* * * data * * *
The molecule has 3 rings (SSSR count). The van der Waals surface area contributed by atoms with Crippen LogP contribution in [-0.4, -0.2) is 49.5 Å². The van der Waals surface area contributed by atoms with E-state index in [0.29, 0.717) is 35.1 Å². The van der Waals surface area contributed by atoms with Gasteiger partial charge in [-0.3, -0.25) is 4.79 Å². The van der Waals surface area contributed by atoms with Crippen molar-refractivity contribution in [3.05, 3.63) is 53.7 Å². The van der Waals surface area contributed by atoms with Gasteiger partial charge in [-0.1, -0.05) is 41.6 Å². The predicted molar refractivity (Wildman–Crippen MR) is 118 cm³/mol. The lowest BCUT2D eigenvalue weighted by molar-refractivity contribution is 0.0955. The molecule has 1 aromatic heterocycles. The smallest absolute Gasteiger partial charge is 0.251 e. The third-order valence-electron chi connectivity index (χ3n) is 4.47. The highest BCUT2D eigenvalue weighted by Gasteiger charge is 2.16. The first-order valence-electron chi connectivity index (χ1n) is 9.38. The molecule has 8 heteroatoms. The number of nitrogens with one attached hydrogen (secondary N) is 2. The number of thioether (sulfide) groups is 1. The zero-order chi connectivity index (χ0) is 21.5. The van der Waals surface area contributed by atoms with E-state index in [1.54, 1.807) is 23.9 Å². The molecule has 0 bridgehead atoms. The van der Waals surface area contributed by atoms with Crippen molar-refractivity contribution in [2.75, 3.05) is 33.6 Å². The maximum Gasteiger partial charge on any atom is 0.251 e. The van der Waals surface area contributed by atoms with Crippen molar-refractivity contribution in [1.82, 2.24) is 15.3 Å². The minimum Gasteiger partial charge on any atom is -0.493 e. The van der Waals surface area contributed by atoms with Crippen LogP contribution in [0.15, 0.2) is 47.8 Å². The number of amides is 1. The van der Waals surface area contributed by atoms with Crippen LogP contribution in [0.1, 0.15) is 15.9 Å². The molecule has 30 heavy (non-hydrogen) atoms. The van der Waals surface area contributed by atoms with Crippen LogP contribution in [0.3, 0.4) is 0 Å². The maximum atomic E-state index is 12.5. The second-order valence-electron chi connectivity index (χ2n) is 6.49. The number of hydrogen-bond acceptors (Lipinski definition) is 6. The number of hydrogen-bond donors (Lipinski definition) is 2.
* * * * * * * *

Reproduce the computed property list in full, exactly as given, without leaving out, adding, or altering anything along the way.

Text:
The molecule has 3 rings (SSSR count). The van der Waals surface area contributed by atoms with Crippen LogP contribution in [-0.4, -0.2) is 49.5 Å². The van der Waals surface area contributed by atoms with E-state index in [0.29, 0.717) is 35.1 Å². The van der Waals surface area contributed by atoms with Gasteiger partial charge in [-0.3, -0.25) is 4.79 Å². The van der Waals surface area contributed by atoms with Crippen molar-refractivity contribution in [3.05, 3.63) is 53.7 Å². The van der Waals surface area contributed by atoms with Gasteiger partial charge in [-0.1, -0.05) is 41.6 Å². The predicted molar refractivity (Wildman–Crippen MR) is 118 cm³/mol. The lowest BCUT2D eigenvalue weighted by molar-refractivity contribution is 0.0955. The molecule has 1 aromatic heterocycles. The smallest absolute Gasteiger partial charge is 0.251 e. The third-order valence-electron chi connectivity index (χ3n) is 4.47. The highest BCUT2D eigenvalue weighted by Gasteiger charge is 2.16. The first-order valence-electron chi connectivity index (χ1n) is 9.38. The molecule has 8 heteroatoms. The number of nitrogens with one attached hydrogen (secondary N) is 2. The number of thioether (sulfide) groups is 1. The zero-order chi connectivity index (χ0) is 21.5. The van der Waals surface area contributed by atoms with E-state index in [1.54, 1.807) is 23.9 Å². The molecule has 0 bridgehead atoms. The van der Waals surface area contributed by atoms with Crippen molar-refractivity contribution in [2.75, 3.05) is 33.6 Å². The maximum Gasteiger partial charge on any atom is 0.251 e. The van der Waals surface area contributed by atoms with Crippen molar-refractivity contribution in [1.82, 2.24) is 15.3 Å². The minimum Gasteiger partial charge on any atom is -0.493 e. The van der Waals surface area contributed by atoms with Crippen LogP contribution in [0.15, 0.2) is 47.8 Å². The number of amides is 1. The van der Waals surface area contributed by atoms with Crippen LogP contribution in [0.1, 0.15) is 15.9 Å². The molecule has 30 heavy (non-hydrogen) atoms. The van der Waals surface area contributed by atoms with Crippen LogP contribution in [0.3, 0.4) is 0 Å². The maximum atomic E-state index is 12.5. The second-order valence-electron chi connectivity index (χ2n) is 6.49. The number of hydrogen-bond acceptors (Lipinski definition) is 6. The number of hydrogen-bond donors (Lipinski definition) is 2.